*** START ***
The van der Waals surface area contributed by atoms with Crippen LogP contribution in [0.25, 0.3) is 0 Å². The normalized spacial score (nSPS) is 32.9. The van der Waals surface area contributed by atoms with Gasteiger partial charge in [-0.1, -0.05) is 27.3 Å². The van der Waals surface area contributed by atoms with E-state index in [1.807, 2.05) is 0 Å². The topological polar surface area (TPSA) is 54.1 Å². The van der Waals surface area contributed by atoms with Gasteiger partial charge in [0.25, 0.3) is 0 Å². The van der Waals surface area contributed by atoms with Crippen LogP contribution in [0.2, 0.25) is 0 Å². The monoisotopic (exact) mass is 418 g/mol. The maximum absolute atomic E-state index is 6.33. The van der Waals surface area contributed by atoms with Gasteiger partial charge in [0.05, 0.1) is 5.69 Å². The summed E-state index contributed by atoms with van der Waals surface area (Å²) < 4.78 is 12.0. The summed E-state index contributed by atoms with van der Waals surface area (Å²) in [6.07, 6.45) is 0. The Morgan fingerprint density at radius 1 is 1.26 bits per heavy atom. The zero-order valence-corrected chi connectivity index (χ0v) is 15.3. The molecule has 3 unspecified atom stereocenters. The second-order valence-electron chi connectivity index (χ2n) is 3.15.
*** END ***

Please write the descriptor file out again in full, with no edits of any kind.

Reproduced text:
The van der Waals surface area contributed by atoms with Crippen LogP contribution in [0.25, 0.3) is 0 Å². The normalized spacial score (nSPS) is 32.9. The van der Waals surface area contributed by atoms with Gasteiger partial charge in [-0.1, -0.05) is 27.3 Å². The van der Waals surface area contributed by atoms with E-state index in [1.807, 2.05) is 0 Å². The topological polar surface area (TPSA) is 54.1 Å². The van der Waals surface area contributed by atoms with Gasteiger partial charge in [0.25, 0.3) is 0 Å². The van der Waals surface area contributed by atoms with Crippen LogP contribution in [0.2, 0.25) is 0 Å². The monoisotopic (exact) mass is 418 g/mol. The maximum absolute atomic E-state index is 6.33. The van der Waals surface area contributed by atoms with Gasteiger partial charge in [0.05, 0.1) is 5.69 Å². The summed E-state index contributed by atoms with van der Waals surface area (Å²) < 4.78 is 12.0. The summed E-state index contributed by atoms with van der Waals surface area (Å²) in [6.07, 6.45) is 0. The Morgan fingerprint density at radius 1 is 1.26 bits per heavy atom. The zero-order valence-corrected chi connectivity index (χ0v) is 15.3. The molecule has 3 unspecified atom stereocenters. The second-order valence-electron chi connectivity index (χ2n) is 3.15.